Last week I attended the annual Society for Human Resource Management (SHRM) conference in Las Vegas, the largest gathering of human resources professionals in the world. While there I had the opportunity to sit down with Marcus Buckingham, author of the newly released Stand Out 2.0. Buckingham spoke about how leaders at every level can develop their employees by focusing on strengths.
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One of the greatest challenges in our workforce is that “we have people coming into the workplace who are fundamentally inarticulate about who they are.” In other words, they either don’t know their strengths or don’t know how to talk about them. Buckingham believes “we tend to go through life trying to fill the gaps of who we are.” However, “it’s really difficult to understand who you are from inside the frame.” Buckingham notes that “the challenge for any individual is to know enough about yourself to know how to craft your work to get the best of you, which demands an awful lot of self-awareness, mostly about what invigorates you in life.” The fact is “most of us are not very articulate when it comes to being able to describe our own psychological oxygen.”
To change this Buckingham believes we must create a common language to help people effectively describe what is unique about themselves and how they think, build relationships, and are driven. The purpose of StandOut 2.0 is to provide a credible and curated language to help individuals evaluate their strengths, effectively talk about them, and guide them in making more informed choices about their work. Whatever process you use, it’s important for mangers at all levels to take the lead in initiating conversations with their individual team members about their strengths.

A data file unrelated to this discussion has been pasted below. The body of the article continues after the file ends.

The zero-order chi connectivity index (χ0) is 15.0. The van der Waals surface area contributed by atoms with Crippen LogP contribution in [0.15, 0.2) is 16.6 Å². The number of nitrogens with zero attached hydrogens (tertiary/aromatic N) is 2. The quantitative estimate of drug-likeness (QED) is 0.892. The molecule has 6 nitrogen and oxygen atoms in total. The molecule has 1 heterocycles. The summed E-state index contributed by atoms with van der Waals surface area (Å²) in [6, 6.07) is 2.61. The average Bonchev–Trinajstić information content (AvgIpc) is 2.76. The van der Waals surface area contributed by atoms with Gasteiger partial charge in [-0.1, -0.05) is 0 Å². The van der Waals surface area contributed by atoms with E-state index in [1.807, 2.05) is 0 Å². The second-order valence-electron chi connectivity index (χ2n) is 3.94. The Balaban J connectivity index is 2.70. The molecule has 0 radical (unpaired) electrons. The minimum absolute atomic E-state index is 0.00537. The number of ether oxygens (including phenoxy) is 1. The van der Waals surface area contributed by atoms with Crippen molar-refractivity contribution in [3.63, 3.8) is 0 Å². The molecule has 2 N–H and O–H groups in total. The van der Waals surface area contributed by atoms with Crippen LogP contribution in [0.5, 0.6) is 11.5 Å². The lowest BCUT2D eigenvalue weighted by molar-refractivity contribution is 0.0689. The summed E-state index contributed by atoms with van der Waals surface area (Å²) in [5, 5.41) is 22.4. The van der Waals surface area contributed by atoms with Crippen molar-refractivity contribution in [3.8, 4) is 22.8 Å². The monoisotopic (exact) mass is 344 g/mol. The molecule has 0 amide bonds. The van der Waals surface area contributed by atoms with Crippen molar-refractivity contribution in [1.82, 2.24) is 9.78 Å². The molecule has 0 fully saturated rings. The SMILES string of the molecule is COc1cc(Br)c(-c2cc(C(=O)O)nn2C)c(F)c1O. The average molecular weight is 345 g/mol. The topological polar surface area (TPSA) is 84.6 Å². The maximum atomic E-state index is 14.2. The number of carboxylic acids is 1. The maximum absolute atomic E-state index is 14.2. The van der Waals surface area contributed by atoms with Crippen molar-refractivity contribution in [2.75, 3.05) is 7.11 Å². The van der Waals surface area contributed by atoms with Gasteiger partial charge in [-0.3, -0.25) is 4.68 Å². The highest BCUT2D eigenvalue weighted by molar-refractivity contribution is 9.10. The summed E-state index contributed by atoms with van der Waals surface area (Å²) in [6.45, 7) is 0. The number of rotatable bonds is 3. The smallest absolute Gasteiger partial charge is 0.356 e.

Tweak To Their Strengths
Once you have helped your employees build awareness of their strengths it’s important that as a manager you take the time to tweak their roles so as to leverage those strengths. Buckingham points out that helping individuals to know which particular aspects of their job are fulfilling may seem “very soft and squishy” except when you realize that on the most productive teams where people steal less and have fewer accidents, “somehow the team leader has crafted roles where a lot of the activities are those that are fulfilling.” Buckingham admits that “it might not happen with a flip of the fingers,” but it will happen iteratively over time as you put together a team where you gradually tweak each role to mostly play to the strengths of the individual in that role.
Coach with a Light Touch
Once roles have been tweaked it’s important to get behind your team members and support their efforts. One way to accomplish this is through light touch coaching. To effectively coach your team you must be touching your people at least once a week and it doesn’t have to be highly time consuming. Buckingham believe s there are three basic elements to light touch coaching:
- Check priorities: Always start with where they are. Ask each team member to tell you what their priorities are and be ready to react to what you hear.
- Ask what they loved and loathed: In order to find out where your team members are Buckingham recommends asking two simple questions: What did you love last week and what did you loathe last week? This will help give you insight into how much of their time is focused on strengths.
- Offer a practical tweak: Buckingham explains that it’s not as much about providing feedback as it is about providing input for the future. In other words, be forward focused and offer simple tangible tweaks that will help the team member adjust their behavior. Light touch coaching is about fine tuning over time.